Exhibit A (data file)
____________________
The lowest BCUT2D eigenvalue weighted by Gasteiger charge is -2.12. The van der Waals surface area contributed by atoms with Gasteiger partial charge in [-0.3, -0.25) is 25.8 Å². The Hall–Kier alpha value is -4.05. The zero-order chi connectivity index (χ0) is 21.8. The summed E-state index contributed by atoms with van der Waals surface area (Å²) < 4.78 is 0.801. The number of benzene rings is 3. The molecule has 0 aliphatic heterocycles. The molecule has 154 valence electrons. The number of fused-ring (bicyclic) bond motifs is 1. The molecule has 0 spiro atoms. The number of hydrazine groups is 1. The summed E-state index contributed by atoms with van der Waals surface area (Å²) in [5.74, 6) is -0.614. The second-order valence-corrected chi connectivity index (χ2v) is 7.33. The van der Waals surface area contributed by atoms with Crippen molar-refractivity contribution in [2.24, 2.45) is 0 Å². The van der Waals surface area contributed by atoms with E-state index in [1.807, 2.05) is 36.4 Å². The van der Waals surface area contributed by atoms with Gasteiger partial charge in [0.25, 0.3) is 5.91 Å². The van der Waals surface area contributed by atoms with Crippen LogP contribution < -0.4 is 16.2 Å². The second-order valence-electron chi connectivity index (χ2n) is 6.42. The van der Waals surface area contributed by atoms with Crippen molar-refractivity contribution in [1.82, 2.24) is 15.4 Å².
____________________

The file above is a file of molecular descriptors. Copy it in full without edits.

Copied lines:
The lowest BCUT2D eigenvalue weighted by Gasteiger charge is -2.12. The van der Waals surface area contributed by atoms with Gasteiger partial charge in [-0.3, -0.25) is 25.8 Å². The Hall–Kier alpha value is -4.05. The zero-order chi connectivity index (χ0) is 21.8. The summed E-state index contributed by atoms with van der Waals surface area (Å²) < 4.78 is 0.801. The number of benzene rings is 3. The molecule has 0 aliphatic heterocycles. The molecule has 154 valence electrons. The number of fused-ring (bicyclic) bond motifs is 1. The molecule has 0 spiro atoms. The number of hydrazine groups is 1. The summed E-state index contributed by atoms with van der Waals surface area (Å²) in [5.74, 6) is -0.614. The second-order valence-corrected chi connectivity index (χ2v) is 7.33. The van der Waals surface area contributed by atoms with Crippen molar-refractivity contribution in [2.24, 2.45) is 0 Å². The van der Waals surface area contributed by atoms with E-state index in [1.807, 2.05) is 36.4 Å². The van der Waals surface area contributed by atoms with Gasteiger partial charge in [0.25, 0.3) is 5.91 Å². The van der Waals surface area contributed by atoms with Crippen LogP contribution < -0.4 is 16.2 Å². The second-order valence-electron chi connectivity index (χ2n) is 6.42. The van der Waals surface area contributed by atoms with Crippen molar-refractivity contribution in [1.82, 2.24) is 15.4 Å².